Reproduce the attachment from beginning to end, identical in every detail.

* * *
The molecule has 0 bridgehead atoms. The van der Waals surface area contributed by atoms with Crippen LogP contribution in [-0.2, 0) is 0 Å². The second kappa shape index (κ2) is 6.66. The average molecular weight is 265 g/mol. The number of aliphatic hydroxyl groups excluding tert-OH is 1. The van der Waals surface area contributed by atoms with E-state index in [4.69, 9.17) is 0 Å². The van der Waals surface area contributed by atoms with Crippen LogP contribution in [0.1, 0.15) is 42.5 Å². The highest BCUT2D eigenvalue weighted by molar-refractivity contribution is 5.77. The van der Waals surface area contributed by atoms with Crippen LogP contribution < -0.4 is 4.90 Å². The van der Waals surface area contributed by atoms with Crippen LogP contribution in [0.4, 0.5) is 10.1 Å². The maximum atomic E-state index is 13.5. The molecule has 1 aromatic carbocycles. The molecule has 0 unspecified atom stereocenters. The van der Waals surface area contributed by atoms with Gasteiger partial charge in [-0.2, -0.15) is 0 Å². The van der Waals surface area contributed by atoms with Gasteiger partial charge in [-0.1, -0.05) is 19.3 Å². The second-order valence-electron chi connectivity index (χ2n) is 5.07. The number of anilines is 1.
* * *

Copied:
The molecule has 0 bridgehead atoms. The van der Waals surface area contributed by atoms with Crippen LogP contribution in [-0.2, 0) is 0 Å². The second kappa shape index (κ2) is 6.66. The average molecular weight is 265 g/mol. The number of aliphatic hydroxyl groups excluding tert-OH is 1. The van der Waals surface area contributed by atoms with E-state index in [4.69, 9.17) is 0 Å². The van der Waals surface area contributed by atoms with Crippen LogP contribution in [0.1, 0.15) is 42.5 Å². The highest BCUT2D eigenvalue weighted by molar-refractivity contribution is 5.77. The van der Waals surface area contributed by atoms with Crippen LogP contribution < -0.4 is 4.90 Å². The van der Waals surface area contributed by atoms with Crippen LogP contribution in [0.4, 0.5) is 10.1 Å². The maximum atomic E-state index is 13.5. The molecule has 1 aromatic carbocycles. The molecule has 0 unspecified atom stereocenters. The van der Waals surface area contributed by atoms with Gasteiger partial charge in [-0.2, -0.15) is 0 Å². The van der Waals surface area contributed by atoms with Gasteiger partial charge in [-0.1, -0.05) is 19.3 Å². The second-order valence-electron chi connectivity index (χ2n) is 5.07. The number of anilines is 1.